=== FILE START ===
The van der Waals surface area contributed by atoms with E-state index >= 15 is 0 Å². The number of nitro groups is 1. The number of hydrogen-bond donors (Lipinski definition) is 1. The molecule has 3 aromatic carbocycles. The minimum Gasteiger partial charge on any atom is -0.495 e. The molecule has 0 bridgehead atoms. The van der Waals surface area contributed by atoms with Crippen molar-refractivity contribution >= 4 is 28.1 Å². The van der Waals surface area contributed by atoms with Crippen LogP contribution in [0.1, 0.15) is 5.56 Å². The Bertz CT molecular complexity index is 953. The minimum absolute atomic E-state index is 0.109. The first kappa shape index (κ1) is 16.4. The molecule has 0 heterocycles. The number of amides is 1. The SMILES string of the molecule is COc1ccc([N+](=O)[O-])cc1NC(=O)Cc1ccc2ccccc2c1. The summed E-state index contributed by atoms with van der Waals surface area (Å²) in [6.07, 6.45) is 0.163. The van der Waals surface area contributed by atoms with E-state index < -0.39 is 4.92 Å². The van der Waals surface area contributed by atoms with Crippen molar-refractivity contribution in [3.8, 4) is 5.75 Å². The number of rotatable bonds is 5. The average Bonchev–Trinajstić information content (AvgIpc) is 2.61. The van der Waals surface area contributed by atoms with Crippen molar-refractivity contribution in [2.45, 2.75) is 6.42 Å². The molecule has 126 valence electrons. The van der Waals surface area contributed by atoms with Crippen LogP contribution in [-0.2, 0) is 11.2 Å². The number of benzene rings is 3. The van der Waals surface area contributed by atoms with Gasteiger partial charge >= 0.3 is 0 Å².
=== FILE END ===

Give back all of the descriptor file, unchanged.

The van der Waals surface area contributed by atoms with E-state index >= 15 is 0 Å². The number of nitro groups is 1. The number of hydrogen-bond donors (Lipinski definition) is 1. The molecule has 3 aromatic carbocycles. The minimum Gasteiger partial charge on any atom is -0.495 e. The molecule has 0 bridgehead atoms. The van der Waals surface area contributed by atoms with Crippen molar-refractivity contribution >= 4 is 28.1 Å². The van der Waals surface area contributed by atoms with Crippen LogP contribution in [0.1, 0.15) is 5.56 Å². The Bertz CT molecular complexity index is 953. The minimum absolute atomic E-state index is 0.109. The first kappa shape index (κ1) is 16.4. The molecule has 0 heterocycles. The number of amides is 1. The SMILES string of the molecule is COc1ccc([N+](=O)[O-])cc1NC(=O)Cc1ccc2ccccc2c1. The summed E-state index contributed by atoms with van der Waals surface area (Å²) in [6.07, 6.45) is 0.163. The van der Waals surface area contributed by atoms with E-state index < -0.39 is 4.92 Å². The van der Waals surface area contributed by atoms with Crippen molar-refractivity contribution in [3.8, 4) is 5.75 Å². The number of rotatable bonds is 5. The average Bonchev–Trinajstić information content (AvgIpc) is 2.61. The van der Waals surface area contributed by atoms with Crippen molar-refractivity contribution in [2.45, 2.75) is 6.42 Å². The molecule has 126 valence electrons. The van der Waals surface area contributed by atoms with Crippen LogP contribution in [-0.2, 0) is 11.2 Å². The number of benzene rings is 3. The van der Waals surface area contributed by atoms with Gasteiger partial charge >= 0.3 is 0 Å².